No flying, but there is a snitch to chase: quidditch in real-life

Catalan Quidditch Association is a founding member of the international organizing body of the once purely fictional sport

Image of the 2021 Quidditch Copa Catalunya (by Quidditch Catalunya)
Image of the 2021 Quidditch Copa Catalunya (by Quidditch Catalunya) / ACN

ACN | Barcelona

July 3, 2022 09:31 AM

The fictional sport of quidditch, played flying through the air on brooms and chasing a small also airborne ball called a snitch, may be well known to Harry Potter fans, but the game also has a real-life version too.

Thousands of players worldwide give their time, commitment, and passion to the muggle’s version of the game, and the Catalan league is contested by around 100 players.

Martí Sala Morral, president of the Catalan Quidditch Association, joked to Catalan News that the first thing he is always asked by people unfamiliar with the sport is “Do you fly?” 

Players, of course, don’t fly in real life as they do in the Harry Potter series, but instead, they hold a broom-like stick of around one meter’s length between their legs at all times. This serves as a handicap – similar to having to bounce a ball in basketball, or not using your hands in football – to slow players down or else require them to use only one hand to catch and throw one of the balls. 

For a comparison, Sala describes real-life quidditch as “a combination of rugby, handball, and dodgeball.” The game is played on a rectangular field, with three hoops set at different heights serving as goals which players score points by throwing the ball through.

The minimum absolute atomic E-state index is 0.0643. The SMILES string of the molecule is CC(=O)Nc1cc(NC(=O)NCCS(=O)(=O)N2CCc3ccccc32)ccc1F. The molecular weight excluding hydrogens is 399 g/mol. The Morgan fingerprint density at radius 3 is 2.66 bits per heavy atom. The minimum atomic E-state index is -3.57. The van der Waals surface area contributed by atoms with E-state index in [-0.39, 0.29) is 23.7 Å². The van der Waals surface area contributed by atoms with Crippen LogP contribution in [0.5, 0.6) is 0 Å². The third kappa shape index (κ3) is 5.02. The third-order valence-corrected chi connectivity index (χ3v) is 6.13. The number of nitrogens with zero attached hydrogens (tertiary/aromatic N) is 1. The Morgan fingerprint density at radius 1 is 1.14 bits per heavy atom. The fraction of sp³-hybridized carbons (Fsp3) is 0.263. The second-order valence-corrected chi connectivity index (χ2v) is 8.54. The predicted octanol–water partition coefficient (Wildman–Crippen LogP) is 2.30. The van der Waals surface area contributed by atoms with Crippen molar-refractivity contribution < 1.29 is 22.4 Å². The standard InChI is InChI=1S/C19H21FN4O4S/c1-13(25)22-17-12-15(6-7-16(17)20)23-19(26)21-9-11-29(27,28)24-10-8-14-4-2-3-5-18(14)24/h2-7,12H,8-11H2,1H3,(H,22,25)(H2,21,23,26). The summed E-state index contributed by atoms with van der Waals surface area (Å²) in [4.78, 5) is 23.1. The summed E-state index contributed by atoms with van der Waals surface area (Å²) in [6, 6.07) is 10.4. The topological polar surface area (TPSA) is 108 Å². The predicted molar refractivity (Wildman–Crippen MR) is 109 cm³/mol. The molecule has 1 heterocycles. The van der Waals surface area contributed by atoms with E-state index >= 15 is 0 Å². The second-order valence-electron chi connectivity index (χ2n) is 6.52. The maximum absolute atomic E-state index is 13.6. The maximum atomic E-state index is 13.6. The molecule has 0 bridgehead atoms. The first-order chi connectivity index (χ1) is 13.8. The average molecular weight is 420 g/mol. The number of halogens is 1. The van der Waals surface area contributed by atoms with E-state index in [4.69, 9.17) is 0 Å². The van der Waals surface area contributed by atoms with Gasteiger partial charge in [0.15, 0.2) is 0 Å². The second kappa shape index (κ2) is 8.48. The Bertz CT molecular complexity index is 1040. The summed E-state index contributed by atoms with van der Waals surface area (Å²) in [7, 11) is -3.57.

Each team has 7 players, and clubs usually have 12-16 players on its roster, with rolling substitutions allowed at all times. 

Catching the snitch

The snitch is represented by a neutral player on the field that enters in the 17th minute of the game that both sides chase. This neutral player holds a tennis ball inside a sock around their waist that one player from either team will try to catch. Once it’s caught, points are awarded to that team, and the game is over. 

It grants you 30 points, “quite a lot,” Sala says, however, he adds that it isn’t too much to define the outcome of the match as much as it can in the fictional wizard series. 

Additionally, quidditch is also one of the most gender-equal and inclusive sports around. “The sport is a mixed-gender sport so there are men and women playing [together],” Sala explained. At most, teams cannot have more than four players identifying as the same gender on the field at one time. 

International competition

The Catalan Quidditch Association were founding members of the International Quidditch Association, and they are the body in charge of organizing the Catalan League, played across the whole year, as well as the Copa Catalunya, played over one weekend. The winner of the Copa Catalunya qualifies for the European Quidditch Cup, the equivalent of the Champions League for quidditch.

Additionally, there are also international tournaments, where national teams compete. Having been established from its own association before Spanish teams set up a Spanish organization, Catalonia competes separately from Spain in national team competitions. There have even been occasions where the two teams have faced off against one another. 

Late July 2022 will see the next European Quidditch Games take place, with Catalonia sending a side to Limerick, Ireland, to compete. The team even counts on players living in other countries who get the call-up. “There is one player from Berlin Bluecaps that is Catalan and is in the national team,” Sala explains. 

It may be a minority sport, but players from across Catalonia and indeed the continent and world have huge levels of dedication for the game they love, willing to spend their time and efforts into traveling around Europe to experience the pride of representing their team and country. 

As Sala puts it: “There’s that commitment, we’re not just playing every year, we’re training usually weekly and also with the Catalan league we are playing every month.”